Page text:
Jake Ashcraft ate the most pie at Burnt Hills-Ballston Lake High School’s pie eating contest on Friday, and he was still ready for a second round.
“I made it through the wrestling season and I learned to eat giant amounts of food,” said Ashcraft, 16, from Glenville. “It was blueberry and it was good.”
This year’s pie eating contest marked the Ballston high school’s fourth annual celebration of Pi Day. The event was host by the school’s math club.
Students gathered to see the brave and hungry pie eaters during their lunch periods in the cafeteria. They huddled around the four contestants, with some students standing on tables to watch the excitement.
“Let’s go! Come on,” they screamed, as their peers scrambled to eat blueberry pie with their hands behind their backs. “Eat that pie!”
The event even had an emcee, who riled up the crowd providing a play-by-play of the students’ pie eating. She worked to encourage the contestants, whose faces were covered in blueberries.
“He’s not afraid! He’s really sticking his face in there,” she said into a microphone. "Uh-oh, I see the tongue coming out. They mean business.”
Ashcraft won the contest, which was the first of two held on Pi Day. He stood up and threw his arms in the air, claiming victory while blueberries slid down his face onto the table.
As the winner, Ashcraft was awarded the task of throwing a pie at another student’s face. The whole cafeteria laughed and screamed as pieces of pie flew across the room and hit several onlookers.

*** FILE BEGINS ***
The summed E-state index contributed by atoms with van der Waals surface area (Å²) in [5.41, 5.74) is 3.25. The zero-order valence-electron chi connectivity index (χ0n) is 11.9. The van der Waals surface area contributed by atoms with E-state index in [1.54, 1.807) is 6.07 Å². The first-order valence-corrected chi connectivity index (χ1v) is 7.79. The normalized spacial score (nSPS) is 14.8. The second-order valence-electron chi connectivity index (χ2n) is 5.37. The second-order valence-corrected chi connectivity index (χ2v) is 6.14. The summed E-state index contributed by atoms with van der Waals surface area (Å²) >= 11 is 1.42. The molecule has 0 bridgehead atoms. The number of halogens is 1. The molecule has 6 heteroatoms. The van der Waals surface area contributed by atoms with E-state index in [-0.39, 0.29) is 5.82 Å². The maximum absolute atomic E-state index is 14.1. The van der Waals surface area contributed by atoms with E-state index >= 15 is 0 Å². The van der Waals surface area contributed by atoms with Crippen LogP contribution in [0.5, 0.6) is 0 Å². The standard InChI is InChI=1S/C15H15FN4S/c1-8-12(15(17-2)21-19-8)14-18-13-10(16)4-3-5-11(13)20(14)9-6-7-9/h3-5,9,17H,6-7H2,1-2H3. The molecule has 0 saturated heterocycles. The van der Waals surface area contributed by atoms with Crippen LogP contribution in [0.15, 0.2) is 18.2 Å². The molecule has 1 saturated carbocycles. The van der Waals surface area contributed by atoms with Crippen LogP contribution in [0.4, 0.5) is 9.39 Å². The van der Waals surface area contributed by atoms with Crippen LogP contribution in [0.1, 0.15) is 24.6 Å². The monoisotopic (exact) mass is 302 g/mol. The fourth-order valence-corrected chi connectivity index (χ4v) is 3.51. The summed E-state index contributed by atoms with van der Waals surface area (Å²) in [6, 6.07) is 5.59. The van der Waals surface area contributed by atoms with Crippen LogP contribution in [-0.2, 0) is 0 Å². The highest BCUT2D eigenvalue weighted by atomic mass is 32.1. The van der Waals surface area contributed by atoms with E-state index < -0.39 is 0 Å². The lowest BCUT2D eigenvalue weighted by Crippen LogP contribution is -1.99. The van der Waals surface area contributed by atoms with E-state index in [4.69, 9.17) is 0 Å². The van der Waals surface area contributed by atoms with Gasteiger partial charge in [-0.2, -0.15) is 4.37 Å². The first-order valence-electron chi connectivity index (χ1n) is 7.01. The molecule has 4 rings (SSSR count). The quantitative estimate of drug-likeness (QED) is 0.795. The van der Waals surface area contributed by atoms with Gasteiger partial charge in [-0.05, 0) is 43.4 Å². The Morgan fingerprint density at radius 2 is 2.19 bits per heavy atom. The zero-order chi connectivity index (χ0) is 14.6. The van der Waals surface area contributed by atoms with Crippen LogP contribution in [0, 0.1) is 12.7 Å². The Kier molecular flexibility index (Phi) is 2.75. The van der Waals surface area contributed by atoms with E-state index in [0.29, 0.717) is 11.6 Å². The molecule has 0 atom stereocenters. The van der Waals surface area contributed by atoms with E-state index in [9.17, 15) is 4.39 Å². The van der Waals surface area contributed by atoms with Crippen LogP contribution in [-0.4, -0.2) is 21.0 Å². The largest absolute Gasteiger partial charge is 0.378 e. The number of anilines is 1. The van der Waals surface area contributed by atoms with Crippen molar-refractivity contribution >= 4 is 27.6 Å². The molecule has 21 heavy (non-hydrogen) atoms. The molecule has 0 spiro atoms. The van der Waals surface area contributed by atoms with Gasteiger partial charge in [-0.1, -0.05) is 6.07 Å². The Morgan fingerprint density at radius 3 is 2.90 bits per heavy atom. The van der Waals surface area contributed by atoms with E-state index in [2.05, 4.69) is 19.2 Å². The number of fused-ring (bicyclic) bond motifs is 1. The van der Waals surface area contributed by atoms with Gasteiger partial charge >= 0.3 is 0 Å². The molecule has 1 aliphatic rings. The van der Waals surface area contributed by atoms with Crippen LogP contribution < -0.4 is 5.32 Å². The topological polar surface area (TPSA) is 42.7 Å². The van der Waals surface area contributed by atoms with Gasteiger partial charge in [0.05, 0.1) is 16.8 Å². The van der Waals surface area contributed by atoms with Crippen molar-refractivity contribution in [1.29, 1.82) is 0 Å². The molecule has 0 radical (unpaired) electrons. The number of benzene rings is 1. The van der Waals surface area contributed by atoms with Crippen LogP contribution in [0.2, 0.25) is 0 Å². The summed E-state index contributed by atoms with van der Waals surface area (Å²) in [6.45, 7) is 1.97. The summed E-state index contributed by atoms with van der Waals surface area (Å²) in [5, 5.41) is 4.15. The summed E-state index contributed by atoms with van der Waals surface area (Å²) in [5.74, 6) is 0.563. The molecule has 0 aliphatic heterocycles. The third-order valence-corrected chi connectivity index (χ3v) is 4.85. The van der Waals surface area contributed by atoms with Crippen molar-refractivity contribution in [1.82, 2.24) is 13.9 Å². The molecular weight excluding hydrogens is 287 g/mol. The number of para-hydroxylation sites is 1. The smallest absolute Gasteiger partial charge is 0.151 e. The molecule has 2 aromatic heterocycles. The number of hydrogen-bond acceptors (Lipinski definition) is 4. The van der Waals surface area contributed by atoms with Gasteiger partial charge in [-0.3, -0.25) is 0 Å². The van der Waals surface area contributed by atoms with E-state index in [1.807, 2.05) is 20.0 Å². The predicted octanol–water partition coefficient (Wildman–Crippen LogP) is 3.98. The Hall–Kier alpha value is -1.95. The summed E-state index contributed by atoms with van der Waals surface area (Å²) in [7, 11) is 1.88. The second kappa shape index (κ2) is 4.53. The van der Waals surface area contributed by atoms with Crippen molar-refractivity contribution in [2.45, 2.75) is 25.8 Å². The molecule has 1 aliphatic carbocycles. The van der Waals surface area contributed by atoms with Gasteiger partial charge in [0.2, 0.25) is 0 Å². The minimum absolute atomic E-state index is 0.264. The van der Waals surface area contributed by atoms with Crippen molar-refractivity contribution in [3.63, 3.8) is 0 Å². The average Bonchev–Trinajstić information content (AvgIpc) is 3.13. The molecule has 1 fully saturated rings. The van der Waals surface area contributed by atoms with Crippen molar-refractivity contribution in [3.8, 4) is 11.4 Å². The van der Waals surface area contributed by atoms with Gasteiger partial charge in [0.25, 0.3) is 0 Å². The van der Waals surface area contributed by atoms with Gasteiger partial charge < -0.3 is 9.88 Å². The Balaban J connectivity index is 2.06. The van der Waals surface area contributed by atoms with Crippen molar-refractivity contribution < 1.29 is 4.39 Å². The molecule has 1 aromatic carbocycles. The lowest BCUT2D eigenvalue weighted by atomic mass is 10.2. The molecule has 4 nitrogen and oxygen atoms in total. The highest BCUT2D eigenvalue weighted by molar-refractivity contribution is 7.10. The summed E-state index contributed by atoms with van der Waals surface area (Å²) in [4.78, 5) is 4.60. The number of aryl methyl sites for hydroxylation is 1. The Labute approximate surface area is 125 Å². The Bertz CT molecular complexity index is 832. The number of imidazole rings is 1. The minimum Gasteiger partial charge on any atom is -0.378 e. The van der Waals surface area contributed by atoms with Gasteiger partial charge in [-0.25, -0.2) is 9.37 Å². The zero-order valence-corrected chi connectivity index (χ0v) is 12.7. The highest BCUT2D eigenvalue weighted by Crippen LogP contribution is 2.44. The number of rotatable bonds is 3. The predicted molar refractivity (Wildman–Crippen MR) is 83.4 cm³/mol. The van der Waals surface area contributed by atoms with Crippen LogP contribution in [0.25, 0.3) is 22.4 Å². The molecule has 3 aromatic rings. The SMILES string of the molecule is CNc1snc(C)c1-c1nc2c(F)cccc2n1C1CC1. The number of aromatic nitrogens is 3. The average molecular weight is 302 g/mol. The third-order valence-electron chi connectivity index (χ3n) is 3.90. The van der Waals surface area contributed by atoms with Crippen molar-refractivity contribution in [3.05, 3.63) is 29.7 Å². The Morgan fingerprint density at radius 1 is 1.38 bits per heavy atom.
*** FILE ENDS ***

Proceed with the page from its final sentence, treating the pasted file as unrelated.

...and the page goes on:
“This is just a chance for us to be silly,” said Carolyn Litynski, who teaches algebra and calculus for 9th and 12th grade. She is also the math club’s advisor. “It’s just a lot of fun for the students.”
The Pi Day celebration was part of the math club’s efforts to raise $500 for a scholarship program. Students in the club baked 20 pies and sold them during a bake sale.
Litynski said the scholarship would be given to a graduating senior next year who demonstrates creativity and passion for math and science. The club has already raised $400.
Burnt Hills-Ballston Lake High School wasn’t the only school in the Capital Region that celebrated Pi Day. The SUNY College of Nanoscale Science and Engineering in Albany welcomed students from Schalmont High School to learn about careers in nanotechnology while enjoying some pie.
Many more schools and businesses also celebrated Pi Day in the area, such as miSci, formerly the Schenectady Museum, which invited families and children to participate in Pi-related activities.